In 2007 a team from the Macedonian Ecological Society (MES), in cooperation with Serbian and French scientists (herpetologists and ecologists) commenced the long-term study of the population dynamics of the Golem Grad island reptiles.
Population studies require capturing as many individual representatives of the population as possible, gathering as much morphological and ecological data as possible from them, marking them permanently in order to identify them at points of recapture and over the years amassing a dense dataset through as many recapture events as possible. On Golem Grad island, at each capture and recapture event, researchers measure the individual’s body mass and size, note the exact location, note behaviour at capture, take additional morphological measurements, take blood samples, venom samples, temperature, etc.
The densest dataset comes from Hermann’s tortoises with 1,854 marked individuals and an astonishing 15,995 recaptures thus far!
More than 6,000 dice snakes have been marked, but unfortunately there have been very few recaptures due to their drastically declining population since 2010 – due to a decrease in police patrols, that in turn also marks a boost in fishing pressure (and by extension, fishing nets in which fish-hungry snakes drown by the dozens).
The horn-nosed viper is the most elusive of the three studied species and a vicious predator, yet it also boasts very dense populations for a species so high on the food chain; 537 individuals have been marked with 264 recaptures.
Analysing these datasets revealed several ecological and evolutionary phenomena. Golem Grad dice snakes seem to diverge from other conspecific populations in many life-history traits, but most notably, the ubiquitous colour polymorphism observed continuously in this population is unlike any observed in a snake species before. These dice snakes seem larger than their mainland cousins, whereas island vipers are dwarfed in comparison. This might be a result of substituting a diet of rodents with rather low-calorie lizards and dangerous centipedes, or perhaps it is an effect of extreme density (90 individuals per hectare) and therefore the consequence of competitive pressure.
Lastly, the conspicuous nature of tortoises facilitated intense research and uncovered many island peculiarities. Namely, this is the densest known population of this species in the world with approximately 100 individuals per hectare, but this density is coupled with a huge sex-ratio bias of about 11 males to each female. Further research showed that this is not sustainable for a species with a coercive mating system such as that of the Hermann’s tortoise where females are chased, bumped, mounted and continuously poked with nail-equipped tails, so much that their survival probability is far below that of adult males. Like most other reptiles, this species grows throughout its lifetime and females are on average larger than males, yet sadly on Golem Grad the actual situation has been reversed since females do not survive long enough to grow to such size and are actually the smaller sex of this island population. Even young females have become victims to charged males, who are not even shy of skeletophilia and necrophilia. In the lack of females, males on Golem Grad have stopped discriminating sexes almost entirely and homosexual behaviour is systematically practised and is much more common than heterosexual encounters, but both cannot be discriminated on a hormonal level. This has hopefully slightly diluted the coercive sexual pressure on females. Nevertheless, without intervention this unsustainable scenario is slowly but surely driving this population to extinction, a phenomenon that has recently warranted a Critically Endangered status of this species on the national IUCN Red List.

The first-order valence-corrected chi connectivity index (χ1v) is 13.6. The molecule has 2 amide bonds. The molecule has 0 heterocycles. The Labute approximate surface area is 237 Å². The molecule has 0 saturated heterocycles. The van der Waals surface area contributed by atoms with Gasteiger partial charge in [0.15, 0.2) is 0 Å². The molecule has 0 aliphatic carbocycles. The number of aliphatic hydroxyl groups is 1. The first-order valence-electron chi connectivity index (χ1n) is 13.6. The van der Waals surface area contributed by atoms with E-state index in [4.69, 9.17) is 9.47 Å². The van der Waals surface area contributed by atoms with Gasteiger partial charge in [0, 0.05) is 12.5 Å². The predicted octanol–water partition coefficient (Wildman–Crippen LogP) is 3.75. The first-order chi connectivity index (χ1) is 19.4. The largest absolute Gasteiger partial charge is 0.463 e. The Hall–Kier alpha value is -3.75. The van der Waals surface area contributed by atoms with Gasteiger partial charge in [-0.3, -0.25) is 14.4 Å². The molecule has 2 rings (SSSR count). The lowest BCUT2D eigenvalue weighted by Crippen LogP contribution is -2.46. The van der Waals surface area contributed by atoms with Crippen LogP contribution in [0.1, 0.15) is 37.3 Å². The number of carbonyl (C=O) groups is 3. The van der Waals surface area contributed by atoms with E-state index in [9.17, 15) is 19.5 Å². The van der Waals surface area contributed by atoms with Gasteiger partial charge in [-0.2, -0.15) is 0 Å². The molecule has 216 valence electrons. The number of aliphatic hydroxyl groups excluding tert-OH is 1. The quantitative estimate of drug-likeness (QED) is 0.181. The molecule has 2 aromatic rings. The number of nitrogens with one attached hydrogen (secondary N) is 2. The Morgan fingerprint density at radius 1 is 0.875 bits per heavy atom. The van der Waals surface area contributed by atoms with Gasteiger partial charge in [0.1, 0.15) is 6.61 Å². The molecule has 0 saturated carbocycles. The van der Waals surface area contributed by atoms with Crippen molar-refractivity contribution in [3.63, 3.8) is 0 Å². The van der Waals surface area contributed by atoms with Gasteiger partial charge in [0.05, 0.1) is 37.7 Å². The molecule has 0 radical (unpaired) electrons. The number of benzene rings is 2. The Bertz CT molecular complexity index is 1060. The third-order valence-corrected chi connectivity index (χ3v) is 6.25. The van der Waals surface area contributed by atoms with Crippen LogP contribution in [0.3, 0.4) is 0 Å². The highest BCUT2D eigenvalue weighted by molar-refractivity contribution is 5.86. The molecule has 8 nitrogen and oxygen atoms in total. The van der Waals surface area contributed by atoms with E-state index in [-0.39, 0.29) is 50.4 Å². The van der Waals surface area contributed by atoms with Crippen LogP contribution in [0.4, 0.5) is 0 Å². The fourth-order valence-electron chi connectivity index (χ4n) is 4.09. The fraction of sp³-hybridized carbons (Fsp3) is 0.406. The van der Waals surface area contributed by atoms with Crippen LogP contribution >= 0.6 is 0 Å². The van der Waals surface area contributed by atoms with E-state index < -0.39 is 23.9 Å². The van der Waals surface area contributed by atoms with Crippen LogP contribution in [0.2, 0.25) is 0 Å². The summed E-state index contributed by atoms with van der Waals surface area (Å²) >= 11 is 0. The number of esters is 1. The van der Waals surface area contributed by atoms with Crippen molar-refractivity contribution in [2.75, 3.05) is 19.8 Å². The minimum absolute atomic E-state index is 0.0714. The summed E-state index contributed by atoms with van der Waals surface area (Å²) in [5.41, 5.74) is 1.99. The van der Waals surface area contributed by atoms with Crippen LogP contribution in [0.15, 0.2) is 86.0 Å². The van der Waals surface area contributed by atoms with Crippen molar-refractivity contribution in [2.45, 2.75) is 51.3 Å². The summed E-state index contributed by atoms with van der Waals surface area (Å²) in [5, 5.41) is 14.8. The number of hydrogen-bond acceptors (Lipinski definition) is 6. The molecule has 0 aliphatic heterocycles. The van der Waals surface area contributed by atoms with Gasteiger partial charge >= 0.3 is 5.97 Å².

Working with free-ranging long-living animals can be painstaking and data collection is always long, but it remains the most effective way of uncovering species’ life-histories and identifying what makes them most vulnerable to a changing environment. Fortunately, closed systems like Golem Grad facilitate such data collection, which may well be impossible in open systems, particularly for elusive species.
Only tailored conservation programmes target the exact parameter hindering population growth, such as adult female survival in the case of the Golem Grad island tortoises. Nevertheless, the repercussions from such research have a much wider scope, from the whole Prespa basin all the way to the extent of the global distribution range of the studied species. For example, now we know that in order to promote fast population growth, conservation actions such as reintroduction programmes for the Hermann’s tortoise (widely practiced in western Europe where the species is endangered) should introduce an initially female-biased adult population to stimulate reproduction. Implementing simple recommendations attained from long-term studies can promote efficiency by achieving conservation progress with informed planning and therefore, far fewer resources.
Finally, such research is continuously and effectively building MES’ research and conservation capacities through continuous collaboration with prominent researchers and conservationists, but importantly, also offers an educational platform through which the organisation facilitates formal learning methods and training of future Macedonian ecologists.
* The article was written by Dragan Arsovski on behalf of the Macedonian Ecological Society and is the third in a series of several articles sharing the experience of PONT grantees in conducting research and monitoring of biodiversity in the Wider Prespa Area.
Photo credits: Ana Ivanović; Fabien Pille